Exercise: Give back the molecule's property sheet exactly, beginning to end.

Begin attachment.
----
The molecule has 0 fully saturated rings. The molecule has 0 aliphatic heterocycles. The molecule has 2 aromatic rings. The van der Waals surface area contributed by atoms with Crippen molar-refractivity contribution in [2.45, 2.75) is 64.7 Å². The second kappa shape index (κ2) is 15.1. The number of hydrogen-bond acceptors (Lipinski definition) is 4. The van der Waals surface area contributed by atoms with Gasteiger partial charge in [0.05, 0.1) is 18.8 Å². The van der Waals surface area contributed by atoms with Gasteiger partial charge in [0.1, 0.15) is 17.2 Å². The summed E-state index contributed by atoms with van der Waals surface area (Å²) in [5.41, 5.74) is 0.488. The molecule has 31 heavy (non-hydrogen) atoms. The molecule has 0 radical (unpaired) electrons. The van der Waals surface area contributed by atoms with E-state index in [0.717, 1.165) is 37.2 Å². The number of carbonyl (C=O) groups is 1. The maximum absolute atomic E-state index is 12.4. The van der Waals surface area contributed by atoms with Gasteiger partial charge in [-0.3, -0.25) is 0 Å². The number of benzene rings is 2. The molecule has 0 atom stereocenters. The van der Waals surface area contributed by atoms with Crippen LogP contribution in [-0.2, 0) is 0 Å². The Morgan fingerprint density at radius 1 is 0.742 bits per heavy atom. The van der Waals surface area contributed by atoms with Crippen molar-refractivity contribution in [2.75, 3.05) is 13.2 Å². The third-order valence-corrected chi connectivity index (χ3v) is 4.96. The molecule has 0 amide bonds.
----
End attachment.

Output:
The molecule has 0 fully saturated rings. The molecule has 0 aliphatic heterocycles. The molecule has 2 aromatic rings. The van der Waals surface area contributed by atoms with Crippen molar-refractivity contribution in [2.45, 2.75) is 64.7 Å². The second kappa shape index (κ2) is 15.1. The number of hydrogen-bond acceptors (Lipinski definition) is 4. The van der Waals surface area contributed by atoms with Gasteiger partial charge in [0.05, 0.1) is 18.8 Å². The van der Waals surface area contributed by atoms with Gasteiger partial charge in [0.1, 0.15) is 17.2 Å². The summed E-state index contributed by atoms with van der Waals surface area (Å²) in [5.41, 5.74) is 0.488. The molecule has 31 heavy (non-hydrogen) atoms. The molecule has 0 radical (unpaired) electrons. The van der Waals surface area contributed by atoms with E-state index in [0.717, 1.165) is 37.2 Å². The number of carbonyl (C=O) groups is 1. The maximum absolute atomic E-state index is 12.4. The van der Waals surface area contributed by atoms with Gasteiger partial charge in [-0.3, -0.25) is 0 Å². The number of benzene rings is 2. The molecule has 0 atom stereocenters. The van der Waals surface area contributed by atoms with Crippen LogP contribution in [-0.2, 0) is 0 Å². The Morgan fingerprint density at radius 1 is 0.742 bits per heavy atom. The van der Waals surface area contributed by atoms with Crippen molar-refractivity contribution in [2.75, 3.05) is 13.2 Å². The third-order valence-corrected chi connectivity index (χ3v) is 4.96. The molecule has 0 amide bonds.